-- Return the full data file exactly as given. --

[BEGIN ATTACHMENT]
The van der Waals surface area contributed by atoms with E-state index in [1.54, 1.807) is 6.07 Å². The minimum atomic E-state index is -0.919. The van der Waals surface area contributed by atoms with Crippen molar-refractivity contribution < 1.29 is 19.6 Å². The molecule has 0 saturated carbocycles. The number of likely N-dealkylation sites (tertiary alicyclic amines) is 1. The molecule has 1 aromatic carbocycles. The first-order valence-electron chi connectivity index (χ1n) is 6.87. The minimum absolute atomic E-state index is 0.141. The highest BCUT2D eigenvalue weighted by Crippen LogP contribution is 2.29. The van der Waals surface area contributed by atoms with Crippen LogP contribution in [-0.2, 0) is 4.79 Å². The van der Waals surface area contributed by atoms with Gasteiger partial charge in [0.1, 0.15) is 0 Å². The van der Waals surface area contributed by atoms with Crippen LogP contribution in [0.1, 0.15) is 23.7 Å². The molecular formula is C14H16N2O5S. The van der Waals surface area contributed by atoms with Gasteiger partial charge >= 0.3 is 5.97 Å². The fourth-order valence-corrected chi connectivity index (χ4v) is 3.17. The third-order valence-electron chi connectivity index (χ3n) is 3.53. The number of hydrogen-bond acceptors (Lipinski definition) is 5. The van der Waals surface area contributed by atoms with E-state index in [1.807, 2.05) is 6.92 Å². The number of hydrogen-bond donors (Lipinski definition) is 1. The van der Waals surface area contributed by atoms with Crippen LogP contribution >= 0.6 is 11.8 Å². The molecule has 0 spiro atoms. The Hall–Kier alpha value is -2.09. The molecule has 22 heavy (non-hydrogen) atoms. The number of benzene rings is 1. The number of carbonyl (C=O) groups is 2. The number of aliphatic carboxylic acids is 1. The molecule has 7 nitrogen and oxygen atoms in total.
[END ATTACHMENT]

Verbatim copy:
The van der Waals surface area contributed by atoms with E-state index in [1.54, 1.807) is 6.07 Å². The minimum atomic E-state index is -0.919. The van der Waals surface area contributed by atoms with Crippen molar-refractivity contribution < 1.29 is 19.6 Å². The molecule has 0 saturated carbocycles. The number of likely N-dealkylation sites (tertiary alicyclic amines) is 1. The molecule has 1 aromatic carbocycles. The first-order valence-electron chi connectivity index (χ1n) is 6.87. The minimum absolute atomic E-state index is 0.141. The highest BCUT2D eigenvalue weighted by Crippen LogP contribution is 2.29. The van der Waals surface area contributed by atoms with Crippen LogP contribution in [-0.2, 0) is 4.79 Å². The van der Waals surface area contributed by atoms with Gasteiger partial charge in [0.1, 0.15) is 0 Å². The van der Waals surface area contributed by atoms with Crippen LogP contribution in [0.1, 0.15) is 23.7 Å². The molecular formula is C14H16N2O5S. The van der Waals surface area contributed by atoms with Gasteiger partial charge >= 0.3 is 5.97 Å². The fourth-order valence-corrected chi connectivity index (χ4v) is 3.17. The third-order valence-electron chi connectivity index (χ3n) is 3.53. The number of hydrogen-bond acceptors (Lipinski definition) is 5. The van der Waals surface area contributed by atoms with E-state index in [1.807, 2.05) is 6.92 Å². The number of hydrogen-bond donors (Lipinski definition) is 1. The van der Waals surface area contributed by atoms with Crippen LogP contribution >= 0.6 is 11.8 Å². The molecule has 0 spiro atoms. The Hall–Kier alpha value is -2.09. The molecule has 22 heavy (non-hydrogen) atoms. The number of benzene rings is 1. The number of carbonyl (C=O) groups is 2. The number of aliphatic carboxylic acids is 1. The molecule has 7 nitrogen and oxygen atoms in total.